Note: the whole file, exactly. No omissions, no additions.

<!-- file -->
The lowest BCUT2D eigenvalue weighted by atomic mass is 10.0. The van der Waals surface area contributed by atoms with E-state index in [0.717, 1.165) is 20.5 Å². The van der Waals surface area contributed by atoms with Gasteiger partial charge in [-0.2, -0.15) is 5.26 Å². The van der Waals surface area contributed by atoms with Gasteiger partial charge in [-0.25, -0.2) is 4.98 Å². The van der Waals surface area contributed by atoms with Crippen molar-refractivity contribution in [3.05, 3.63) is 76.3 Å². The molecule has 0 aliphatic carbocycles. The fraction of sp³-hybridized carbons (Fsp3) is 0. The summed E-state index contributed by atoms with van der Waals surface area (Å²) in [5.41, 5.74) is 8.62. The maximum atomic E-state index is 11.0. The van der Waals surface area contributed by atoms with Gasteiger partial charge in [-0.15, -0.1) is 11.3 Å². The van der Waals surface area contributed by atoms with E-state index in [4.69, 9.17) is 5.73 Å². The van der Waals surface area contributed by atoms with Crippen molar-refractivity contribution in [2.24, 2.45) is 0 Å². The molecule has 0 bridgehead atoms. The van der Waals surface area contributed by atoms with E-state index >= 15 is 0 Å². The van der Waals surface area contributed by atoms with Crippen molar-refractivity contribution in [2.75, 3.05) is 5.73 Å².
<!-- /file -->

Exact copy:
The lowest BCUT2D eigenvalue weighted by atomic mass is 10.0. The van der Waals surface area contributed by atoms with E-state index in [0.717, 1.165) is 20.5 Å². The van der Waals surface area contributed by atoms with Gasteiger partial charge in [-0.2, -0.15) is 5.26 Å². The van der Waals surface area contributed by atoms with Gasteiger partial charge in [-0.25, -0.2) is 4.98 Å². The van der Waals surface area contributed by atoms with Crippen molar-refractivity contribution in [3.05, 3.63) is 76.3 Å². The molecule has 0 aliphatic carbocycles. The fraction of sp³-hybridized carbons (Fsp3) is 0. The summed E-state index contributed by atoms with van der Waals surface area (Å²) in [5.41, 5.74) is 8.62. The maximum atomic E-state index is 11.0. The van der Waals surface area contributed by atoms with Gasteiger partial charge in [-0.15, -0.1) is 11.3 Å². The van der Waals surface area contributed by atoms with E-state index in [4.69, 9.17) is 5.73 Å². The van der Waals surface area contributed by atoms with Crippen molar-refractivity contribution in [2.24, 2.45) is 0 Å². The molecule has 0 bridgehead atoms. The van der Waals surface area contributed by atoms with E-state index >= 15 is 0 Å². The van der Waals surface area contributed by atoms with Crippen molar-refractivity contribution in [2.75, 3.05) is 5.73 Å².